“We’re so blessed to have school districts that are phenomenal partners,” Rosario said. The YMCA was already used to providing academic enrichment activities to children through summer programs, which it hopes to continue during these new child-care programs, Rosario said.
And that’s important, because “this is going to be the next two to three years that we have to work together to rebuild our kids. The amount of learning loss will not be made up just through school.”
Zoila Carolina Toma, who runs a home-based child-care program in Signal Hill, Calif., is expanding her program to support children engaged in online learning. In addition to her two children, a 3rd grader and a 1st grader, she can care for eight more. She’s planning to charge around $200 a week. Her neighborhood is served by the Long Beach district in Los Angeles County.
But expanding beyond her typical population of babies and preschoolers comes with a number of costs. She’s purchased extra laptops and headphones in case the students’ devices are broken. She’s hired an employee with the skill to help troubleshoot computer glitches. She’s even had to buy new furniture; chairs that are suitable for toddlers won’t work for older children expected to sit and pay attention for an hour or more at a stretch.
“Most of the children, they grow with me” and then leave when they start school, she said. “I have had cases where some of the parents are reaching back to me now.”
She added, “I am not going to say no.” For one thing, she said that keeping sibling groups together—for example, a preschool age child and an older sibling—helps prevent the spread of the virus as well as providing a safe place for the child to learn. But all of the extra supplies add up, she said. And she also wonders about juggling schedules, if one child has a break while another is still supposed to be paying attention to schoolwork.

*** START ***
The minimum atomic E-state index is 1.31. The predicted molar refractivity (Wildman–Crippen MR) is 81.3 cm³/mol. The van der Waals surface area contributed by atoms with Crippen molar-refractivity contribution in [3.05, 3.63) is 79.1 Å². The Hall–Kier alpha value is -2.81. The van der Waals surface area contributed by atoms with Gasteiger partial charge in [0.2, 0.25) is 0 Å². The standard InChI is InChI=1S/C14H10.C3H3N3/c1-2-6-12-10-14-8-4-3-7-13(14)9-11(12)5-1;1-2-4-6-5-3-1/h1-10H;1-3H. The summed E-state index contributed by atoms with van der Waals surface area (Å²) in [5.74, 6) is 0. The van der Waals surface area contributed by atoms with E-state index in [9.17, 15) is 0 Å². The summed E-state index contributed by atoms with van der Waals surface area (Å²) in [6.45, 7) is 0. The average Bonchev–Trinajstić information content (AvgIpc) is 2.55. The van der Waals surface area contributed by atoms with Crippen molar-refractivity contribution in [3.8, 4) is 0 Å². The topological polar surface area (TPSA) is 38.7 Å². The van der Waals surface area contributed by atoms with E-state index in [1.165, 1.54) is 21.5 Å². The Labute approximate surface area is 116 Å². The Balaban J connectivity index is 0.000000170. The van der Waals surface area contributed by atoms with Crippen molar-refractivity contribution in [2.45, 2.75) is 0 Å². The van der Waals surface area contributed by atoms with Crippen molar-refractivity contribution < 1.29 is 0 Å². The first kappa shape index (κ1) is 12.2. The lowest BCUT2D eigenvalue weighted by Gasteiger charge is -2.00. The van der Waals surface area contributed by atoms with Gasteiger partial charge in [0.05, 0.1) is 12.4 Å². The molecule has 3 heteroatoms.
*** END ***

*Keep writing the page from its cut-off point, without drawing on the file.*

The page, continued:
“You don’t need to change diapers, you don’t have to feed them with a spoon, but there’s other challenges that comes with a school-age child,” Toma said.
For Take A Bow, all of this is new. One of Daniels’s longtime students, now a dance instructor, is also a newly minted elementary school teacher who isn’t in the classroom due to a pandemic-caused hiring freeze. That instructor will be supervising the lessons along with other assistants, said Daniels, who has also installed air purifiers, and hand-sanitizer dispensers and bought a portable whiteboard for class work. Families can pay $75 a day or $250 for a full week. New York City schools currently plan to offer students a mix of in-person and remote instruction.
“My silver lining to only having 40 students during the summer”—about half normal enrollment—“is I was able to learn how to do this,” Daniels said. “It went so smooth, everyone is healthy, everyone is good, they were so happy to be here.”
She hopes the school year will be the same.
Coverage of afterschool learning opportunities is supported in part by a grant from the Charles Stewart Mott Foundation, at www.mott.org. Education Week retains sole editorial control over the content of this coverage.
A version of this article appeared in the September 16, 2020 edition of Education Week as New Players Fill Child-Care Gap as Schools Go Remote